Haitian Independence Day

Celebrating a Pivotal Moment in Haitian History


Juliana Vandermark

January 1st, 2020 was the 216th anniversary of the Haitian Revolution.

Dachenie Ganthier, Contributing Writer

216 years ago on January 1st, 1804,  at the port of city Gonaives, Haiti, Jean-Jacques Dessalines proclaimed the Declaration of Independence, marking an end to thirteen year-long  Haitian Revolution fought with the French.  

Led by the powerful former slave Jean-Jacques Dessalines, the Haitian revolution was the most successful anti-slave, anti-colonial and self-liberating movement in modern history.  From 1650 to 1697, what is now Haiti was called Hispaniola and was a territory of Spain. In 1697, France invaded the island and took a third of it to create Haiti. By 1695, the French had expanded their area of control to include the entire island, making Haiti the size it is today.  For over 100 years, Haitians were controlled by the French. Haiti became France’s wealthiest colony, producing vast amounts of sugar cane and coffee through dependence on brutal slave labor. Unable to take the mistreatment any longer, Jean-Jacques Dessalines and other Haitians decided it was time to revolt. They put their heads together and planned a meeting for an initial attack against the French. The war ended and Haiti declared independence when French Soldiers began to flee and after the violence claimed over 200,000 Haitian lives.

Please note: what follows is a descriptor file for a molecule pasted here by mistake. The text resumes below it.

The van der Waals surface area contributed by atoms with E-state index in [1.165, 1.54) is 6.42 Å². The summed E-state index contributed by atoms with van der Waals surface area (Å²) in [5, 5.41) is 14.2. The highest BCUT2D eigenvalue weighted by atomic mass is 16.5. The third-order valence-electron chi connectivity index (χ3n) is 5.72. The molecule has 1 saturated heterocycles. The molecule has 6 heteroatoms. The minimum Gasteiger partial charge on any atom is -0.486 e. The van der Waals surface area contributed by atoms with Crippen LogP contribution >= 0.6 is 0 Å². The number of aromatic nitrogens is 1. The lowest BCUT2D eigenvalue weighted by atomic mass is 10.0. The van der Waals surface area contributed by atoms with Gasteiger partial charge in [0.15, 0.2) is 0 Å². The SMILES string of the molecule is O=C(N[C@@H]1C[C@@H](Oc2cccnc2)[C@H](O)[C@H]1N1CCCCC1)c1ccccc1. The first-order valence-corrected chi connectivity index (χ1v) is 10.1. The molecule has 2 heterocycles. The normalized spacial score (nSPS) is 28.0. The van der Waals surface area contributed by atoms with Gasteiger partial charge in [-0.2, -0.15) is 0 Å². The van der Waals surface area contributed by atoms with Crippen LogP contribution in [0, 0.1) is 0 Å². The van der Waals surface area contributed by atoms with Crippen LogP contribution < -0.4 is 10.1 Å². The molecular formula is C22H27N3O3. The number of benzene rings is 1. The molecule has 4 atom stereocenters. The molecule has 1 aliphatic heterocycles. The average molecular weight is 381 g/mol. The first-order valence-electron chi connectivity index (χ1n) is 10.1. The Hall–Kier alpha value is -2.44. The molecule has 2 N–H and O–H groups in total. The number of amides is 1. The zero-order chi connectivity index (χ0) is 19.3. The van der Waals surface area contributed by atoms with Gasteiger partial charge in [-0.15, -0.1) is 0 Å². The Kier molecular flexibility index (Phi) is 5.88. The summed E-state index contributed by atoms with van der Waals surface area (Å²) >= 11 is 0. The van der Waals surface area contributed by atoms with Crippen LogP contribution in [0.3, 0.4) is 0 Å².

This day is very empowering and shows how we will not let anyone control us!”

“That [was] the day my country was freed from slavery,” explained Deborah Midy ’20. 

The Haitian community celebrates this momentous part of their history by drinking a squash soup called “Soup Joumou,” a soup that the slaves were forbidden to drink before independence. Drinking this soup was seen as an act of rebellion against the “masters,” and drinking it allows Haitians to remember the fighting spirit of the revolution. It’s also a time for families to gather and have a good time. “We get to eat great food and get to spend time with families,” said  Frantsise Memeus ’22. “We often make a variety of soup,” said Rose Francois, Senior Director of Enroot, a program that supports immigrant children in high school and the first two years of college. Independent decades before any other black country, Haiti is seen as having played a major role in anti-colonial and anti-slavery revolutions around the world. In the words of Yassica Maignan ’22, “We really influence[d] and inspir[ed] other countries and nations to do the same. They looked up to us.” Haitians remember and honor their ancestors by celebrating and living the rebellion legacy that they created. As Schamaeaja Charles ’21 said, “This day is very empowering and shows how we will not let anyone control us.”    

This piece also appears in our January 2020 print edition.